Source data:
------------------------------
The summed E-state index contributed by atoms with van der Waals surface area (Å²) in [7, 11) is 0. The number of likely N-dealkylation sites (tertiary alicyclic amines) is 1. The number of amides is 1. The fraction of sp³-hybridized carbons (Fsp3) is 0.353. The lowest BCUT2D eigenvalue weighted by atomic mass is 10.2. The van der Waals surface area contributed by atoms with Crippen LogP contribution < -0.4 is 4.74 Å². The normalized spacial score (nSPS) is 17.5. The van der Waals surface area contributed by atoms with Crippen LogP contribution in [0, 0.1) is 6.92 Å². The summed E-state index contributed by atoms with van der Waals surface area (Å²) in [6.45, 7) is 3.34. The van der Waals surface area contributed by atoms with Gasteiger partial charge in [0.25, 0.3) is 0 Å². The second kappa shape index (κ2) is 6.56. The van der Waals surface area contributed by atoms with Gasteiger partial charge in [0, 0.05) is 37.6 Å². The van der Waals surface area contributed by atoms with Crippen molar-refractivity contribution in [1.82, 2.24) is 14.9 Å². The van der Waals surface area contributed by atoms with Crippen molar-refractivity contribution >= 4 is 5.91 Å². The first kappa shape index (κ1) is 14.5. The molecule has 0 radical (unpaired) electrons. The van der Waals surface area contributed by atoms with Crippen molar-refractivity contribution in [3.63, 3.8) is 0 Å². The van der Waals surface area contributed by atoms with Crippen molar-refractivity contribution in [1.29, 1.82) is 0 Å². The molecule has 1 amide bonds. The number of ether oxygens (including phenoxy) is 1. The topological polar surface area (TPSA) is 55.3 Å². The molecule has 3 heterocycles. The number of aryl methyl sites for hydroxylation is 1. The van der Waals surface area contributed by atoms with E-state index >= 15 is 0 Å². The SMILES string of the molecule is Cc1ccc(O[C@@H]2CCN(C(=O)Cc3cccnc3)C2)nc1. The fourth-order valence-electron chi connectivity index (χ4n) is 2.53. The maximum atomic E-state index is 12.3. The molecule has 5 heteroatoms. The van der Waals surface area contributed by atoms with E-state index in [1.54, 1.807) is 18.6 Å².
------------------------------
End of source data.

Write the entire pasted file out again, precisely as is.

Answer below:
The summed E-state index contributed by atoms with van der Waals surface area (Å²) in [7, 11) is 0. The number of likely N-dealkylation sites (tertiary alicyclic amines) is 1. The number of amides is 1. The fraction of sp³-hybridized carbons (Fsp3) is 0.353. The lowest BCUT2D eigenvalue weighted by atomic mass is 10.2. The van der Waals surface area contributed by atoms with Crippen LogP contribution < -0.4 is 4.74 Å². The normalized spacial score (nSPS) is 17.5. The van der Waals surface area contributed by atoms with Crippen LogP contribution in [0, 0.1) is 6.92 Å². The summed E-state index contributed by atoms with van der Waals surface area (Å²) in [6.45, 7) is 3.34. The van der Waals surface area contributed by atoms with Gasteiger partial charge in [0.25, 0.3) is 0 Å². The second kappa shape index (κ2) is 6.56. The van der Waals surface area contributed by atoms with Gasteiger partial charge in [0, 0.05) is 37.6 Å². The van der Waals surface area contributed by atoms with Crippen molar-refractivity contribution in [1.82, 2.24) is 14.9 Å². The van der Waals surface area contributed by atoms with Crippen molar-refractivity contribution >= 4 is 5.91 Å². The first kappa shape index (κ1) is 14.5. The molecule has 0 radical (unpaired) electrons. The van der Waals surface area contributed by atoms with Crippen molar-refractivity contribution in [3.63, 3.8) is 0 Å². The van der Waals surface area contributed by atoms with Crippen molar-refractivity contribution in [1.29, 1.82) is 0 Å². The molecule has 1 amide bonds. The number of ether oxygens (including phenoxy) is 1. The topological polar surface area (TPSA) is 55.3 Å². The molecule has 3 heterocycles. The number of aryl methyl sites for hydroxylation is 1. The van der Waals surface area contributed by atoms with E-state index >= 15 is 0 Å². The SMILES string of the molecule is Cc1ccc(O[C@@H]2CCN(C(=O)Cc3cccnc3)C2)nc1. The fourth-order valence-electron chi connectivity index (χ4n) is 2.53. The maximum atomic E-state index is 12.3. The molecule has 5 heteroatoms. The van der Waals surface area contributed by atoms with E-state index in [1.54, 1.807) is 18.6 Å².